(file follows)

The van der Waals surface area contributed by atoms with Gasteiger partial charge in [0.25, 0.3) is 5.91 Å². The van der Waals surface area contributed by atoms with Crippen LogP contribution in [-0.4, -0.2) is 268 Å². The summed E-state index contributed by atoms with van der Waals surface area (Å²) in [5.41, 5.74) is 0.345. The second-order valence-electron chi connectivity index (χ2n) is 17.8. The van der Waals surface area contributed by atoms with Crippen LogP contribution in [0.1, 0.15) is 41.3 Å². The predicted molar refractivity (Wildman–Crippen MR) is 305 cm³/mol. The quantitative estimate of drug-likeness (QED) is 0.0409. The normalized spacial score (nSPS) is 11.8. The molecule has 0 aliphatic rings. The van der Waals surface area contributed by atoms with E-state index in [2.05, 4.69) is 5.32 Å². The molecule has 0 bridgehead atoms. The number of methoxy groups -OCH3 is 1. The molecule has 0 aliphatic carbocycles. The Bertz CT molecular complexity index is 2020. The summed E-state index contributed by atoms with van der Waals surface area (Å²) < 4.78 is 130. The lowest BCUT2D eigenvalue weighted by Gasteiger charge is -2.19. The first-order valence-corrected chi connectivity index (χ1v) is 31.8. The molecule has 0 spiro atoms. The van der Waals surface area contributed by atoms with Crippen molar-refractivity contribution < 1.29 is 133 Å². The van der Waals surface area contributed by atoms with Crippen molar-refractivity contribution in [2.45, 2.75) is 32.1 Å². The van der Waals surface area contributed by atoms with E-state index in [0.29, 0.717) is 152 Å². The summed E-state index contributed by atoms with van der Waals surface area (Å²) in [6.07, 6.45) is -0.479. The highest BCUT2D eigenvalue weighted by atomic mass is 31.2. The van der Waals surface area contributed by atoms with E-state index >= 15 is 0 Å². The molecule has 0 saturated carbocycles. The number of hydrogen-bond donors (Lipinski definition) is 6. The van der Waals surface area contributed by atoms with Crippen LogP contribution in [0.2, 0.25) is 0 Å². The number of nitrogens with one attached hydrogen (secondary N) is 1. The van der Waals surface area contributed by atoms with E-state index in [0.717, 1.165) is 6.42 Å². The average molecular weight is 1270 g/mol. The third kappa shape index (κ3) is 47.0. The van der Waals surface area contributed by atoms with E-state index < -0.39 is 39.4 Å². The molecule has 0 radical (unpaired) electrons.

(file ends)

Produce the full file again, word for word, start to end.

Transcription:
The van der Waals surface area contributed by atoms with Gasteiger partial charge in [0.25, 0.3) is 5.91 Å². The van der Waals surface area contributed by atoms with Crippen LogP contribution in [-0.4, -0.2) is 268 Å². The summed E-state index contributed by atoms with van der Waals surface area (Å²) in [5.41, 5.74) is 0.345. The second-order valence-electron chi connectivity index (χ2n) is 17.8. The van der Waals surface area contributed by atoms with Crippen LogP contribution in [0.1, 0.15) is 41.3 Å². The predicted molar refractivity (Wildman–Crippen MR) is 305 cm³/mol. The quantitative estimate of drug-likeness (QED) is 0.0409. The normalized spacial score (nSPS) is 11.8. The molecule has 0 aliphatic rings. The van der Waals surface area contributed by atoms with E-state index in [2.05, 4.69) is 5.32 Å². The molecule has 0 bridgehead atoms. The number of methoxy groups -OCH3 is 1. The molecule has 0 aliphatic carbocycles. The Bertz CT molecular complexity index is 2020. The summed E-state index contributed by atoms with van der Waals surface area (Å²) < 4.78 is 130. The lowest BCUT2D eigenvalue weighted by Gasteiger charge is -2.19. The first-order valence-corrected chi connectivity index (χ1v) is 31.8. The molecule has 0 spiro atoms. The van der Waals surface area contributed by atoms with Crippen molar-refractivity contribution < 1.29 is 133 Å². The van der Waals surface area contributed by atoms with Crippen molar-refractivity contribution in [2.45, 2.75) is 32.1 Å². The van der Waals surface area contributed by atoms with E-state index in [0.29, 0.717) is 152 Å². The summed E-state index contributed by atoms with van der Waals surface area (Å²) in [6.07, 6.45) is -0.479. The highest BCUT2D eigenvalue weighted by atomic mass is 31.2. The van der Waals surface area contributed by atoms with E-state index >= 15 is 0 Å². The molecule has 0 saturated carbocycles. The number of hydrogen-bond donors (Lipinski definition) is 6. The van der Waals surface area contributed by atoms with Crippen LogP contribution in [0.2, 0.25) is 0 Å². The number of nitrogens with one attached hydrogen (secondary N) is 1. The van der Waals surface area contributed by atoms with E-state index in [0.717, 1.165) is 6.42 Å². The average molecular weight is 1270 g/mol. The third kappa shape index (κ3) is 47.0. The van der Waals surface area contributed by atoms with E-state index < -0.39 is 39.4 Å². The molecule has 0 radical (unpaired) electrons.